RESCUE Stroke Caregiving
Fact Sheet Library
The RESCUE team has prepared 49 fact sheets that will help you with any questions you may have. These fact sheets are divided into the following categories:
General Stroke Information
Many people don’t know what a stroke is or why it happened. In this section, you will learn about the causes of stroke and how to prevent another stroke in the future.
Obtaining Good Healthcare & Information
You may be overwhelmed by the amount of stroke information available. This section teaches you how to find up-to-date information from trusted sources. It also provides you with tips for talking to your healthcare team.
- Communicating with Your Loved One’s Healthcare Team
- Finding Reliable Health Information
- My HealtheVet - A Great VA Web Site for Veterans and Their Caregivers
Caregiver Well-being: Understanding How Caring for a Loved One Affects You
The daily stresses of caregiving can wear you down. To be the best caregiver, you must first take care of yourself. This section has tips on lowering your stress and depression. It also provides information on family relationships and long-distance caregiving.
- Changes in Relationships
- Caregivers Who Work Outside of the Home
- Caregiver Stress and Depression
- Long-Distance Caregiving
- Spirituality and Health
- Grieving and Emotional Recovery
Caring for Someone with Physical Needs
Dealing with the physical needs brought on by stroke is hard. This section informs you about changes in how the body functions and problems with speech.
- Everyday Personal Care (Bathing, Dressing, Grooming, Toileting, Mouth Care, Skin Care & Pressure Sores)
- Speech & Communication
- Changes in Body Function (Paralysis, Weakness, Problems with Balance, Changes in Sensation & Foot Drop)
- Spasticity (Stiff Muscles & Limited Movement)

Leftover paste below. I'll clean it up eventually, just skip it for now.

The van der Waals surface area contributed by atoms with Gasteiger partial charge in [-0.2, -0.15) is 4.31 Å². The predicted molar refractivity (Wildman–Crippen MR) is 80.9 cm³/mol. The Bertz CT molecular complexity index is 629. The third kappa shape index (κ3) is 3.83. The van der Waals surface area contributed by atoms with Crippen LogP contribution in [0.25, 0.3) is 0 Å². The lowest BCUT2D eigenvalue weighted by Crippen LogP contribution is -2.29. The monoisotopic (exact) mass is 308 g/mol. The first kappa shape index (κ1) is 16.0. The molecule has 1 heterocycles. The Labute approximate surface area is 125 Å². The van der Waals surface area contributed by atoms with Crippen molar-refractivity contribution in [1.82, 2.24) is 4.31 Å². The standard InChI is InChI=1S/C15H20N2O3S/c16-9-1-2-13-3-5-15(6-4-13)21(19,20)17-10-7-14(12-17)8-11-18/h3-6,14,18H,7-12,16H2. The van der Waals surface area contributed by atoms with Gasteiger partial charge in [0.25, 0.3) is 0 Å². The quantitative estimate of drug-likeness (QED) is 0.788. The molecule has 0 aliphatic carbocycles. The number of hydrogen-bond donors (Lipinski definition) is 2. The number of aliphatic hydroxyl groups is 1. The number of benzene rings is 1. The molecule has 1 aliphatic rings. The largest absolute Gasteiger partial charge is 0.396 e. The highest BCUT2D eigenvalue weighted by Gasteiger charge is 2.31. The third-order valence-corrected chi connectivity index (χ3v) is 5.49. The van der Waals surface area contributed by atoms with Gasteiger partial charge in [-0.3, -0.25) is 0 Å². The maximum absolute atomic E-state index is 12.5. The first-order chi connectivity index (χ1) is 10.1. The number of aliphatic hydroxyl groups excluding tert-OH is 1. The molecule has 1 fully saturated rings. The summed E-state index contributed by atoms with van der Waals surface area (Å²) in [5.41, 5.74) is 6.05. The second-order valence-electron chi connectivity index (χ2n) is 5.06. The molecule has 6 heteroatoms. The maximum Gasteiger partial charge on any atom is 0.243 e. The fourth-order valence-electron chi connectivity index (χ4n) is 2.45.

- Loss of Bladder Control (Urinary Incontinence)
- Pain After Stroke
- Swallowing Problems
- Feeling Tired After Stroke (Fatigue)
- Sleeping Problems
- Sex After Stroke
Caring for Someone with Emotional & Behavioral Needs
Stroke can change your loved one’s personality and behavior. This section teaches you how to deal with these changes.
- Coping with Emotional Changes
- Depression After Stroke
- Apathy (Lack of Motivation)
- One-Side Neglect
- Cognitive Problems (Disorientation, Perception, Attention, Learning & Problem Solving)
- Memory Problems
- Personality Changes (Emotional Lability & Self-Centered Attitude)
- Dealing with Difficult Behaviors (Impulsive Behavior, Frustration, Anger & Aggression)
Keeping Your Loved One Safe and Healthy
Helping your loved one lead a healthier life can promote stroke recovery. Topics in this section include preventing falls and managing your loved one’s medications.
Helping Your Loved One Become More Independent
You may wonder how much help to give your loved one. In this section, you will learn ways to increase your loved one’s independence, while still lending a hand.
- Ways to Make the Home Safer (Home Modification)
- Assistive Devices (Wheelchairs, Walkers, Canes & Other Devices to Help with Daily Tasks)
- Driving & Transportation
- Adapting to Disability
- Returning to Work
Finding Community Resources
You may not know what help is available in your local area. In this section you will learn about respite care, long-term care housing, and stroke support groups.
- Community Services
- Getting Help from Family, Friends and Community
- Stroke Support Groups
- Taking a Break from Caregiving (Respite Care)
- Long-Term Care Housing Choices (Nursing Homes & Assisted Living)
- End of Life Care
Managing Financial & Legal Issues
Money issues can cause a lot of worry and stress. Tips for how to manage finances and sort through the legal process can be found in this section.